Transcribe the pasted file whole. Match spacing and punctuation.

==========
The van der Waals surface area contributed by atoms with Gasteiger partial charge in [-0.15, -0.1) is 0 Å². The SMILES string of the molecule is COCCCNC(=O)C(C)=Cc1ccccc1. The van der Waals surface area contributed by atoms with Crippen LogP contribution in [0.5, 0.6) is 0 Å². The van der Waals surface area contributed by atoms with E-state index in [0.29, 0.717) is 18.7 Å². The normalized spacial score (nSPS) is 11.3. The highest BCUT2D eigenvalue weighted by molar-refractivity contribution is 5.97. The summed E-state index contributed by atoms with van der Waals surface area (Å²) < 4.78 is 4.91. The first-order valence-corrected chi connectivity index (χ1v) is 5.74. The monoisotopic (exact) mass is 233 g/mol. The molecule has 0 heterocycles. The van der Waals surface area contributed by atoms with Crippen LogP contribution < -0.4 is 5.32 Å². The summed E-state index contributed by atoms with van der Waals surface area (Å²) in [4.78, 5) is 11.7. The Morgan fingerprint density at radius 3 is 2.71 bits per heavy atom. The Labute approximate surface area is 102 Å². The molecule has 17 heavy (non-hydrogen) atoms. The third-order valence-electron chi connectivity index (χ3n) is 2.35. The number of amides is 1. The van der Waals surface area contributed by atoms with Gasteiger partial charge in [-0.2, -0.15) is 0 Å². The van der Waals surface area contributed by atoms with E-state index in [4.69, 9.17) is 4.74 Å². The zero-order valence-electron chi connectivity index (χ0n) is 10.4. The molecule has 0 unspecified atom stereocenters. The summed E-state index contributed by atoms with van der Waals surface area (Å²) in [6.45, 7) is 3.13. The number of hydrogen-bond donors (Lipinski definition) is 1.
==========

The van der Waals surface area contributed by atoms with Gasteiger partial charge in [-0.15, -0.1) is 0 Å². The SMILES string of the molecule is COCCCNC(=O)C(C)=Cc1ccccc1. The van der Waals surface area contributed by atoms with Crippen LogP contribution in [0.5, 0.6) is 0 Å². The van der Waals surface area contributed by atoms with E-state index in [0.29, 0.717) is 18.7 Å². The normalized spacial score (nSPS) is 11.3. The highest BCUT2D eigenvalue weighted by molar-refractivity contribution is 5.97. The summed E-state index contributed by atoms with van der Waals surface area (Å²) < 4.78 is 4.91. The first-order valence-corrected chi connectivity index (χ1v) is 5.74. The monoisotopic (exact) mass is 233 g/mol. The molecule has 0 heterocycles. The van der Waals surface area contributed by atoms with Crippen LogP contribution < -0.4 is 5.32 Å². The summed E-state index contributed by atoms with van der Waals surface area (Å²) in [4.78, 5) is 11.7. The Morgan fingerprint density at radius 3 is 2.71 bits per heavy atom. The Labute approximate surface area is 102 Å². The molecule has 17 heavy (non-hydrogen) atoms. The third-order valence-electron chi connectivity index (χ3n) is 2.35. The number of amides is 1. The van der Waals surface area contributed by atoms with Gasteiger partial charge in [-0.2, -0.15) is 0 Å². The van der Waals surface area contributed by atoms with E-state index in [4.69, 9.17) is 4.74 Å². The zero-order valence-electron chi connectivity index (χ0n) is 10.4. The molecule has 0 unspecified atom stereocenters. The summed E-state index contributed by atoms with van der Waals surface area (Å²) in [6.45, 7) is 3.13. The number of hydrogen-bond donors (Lipinski definition) is 1.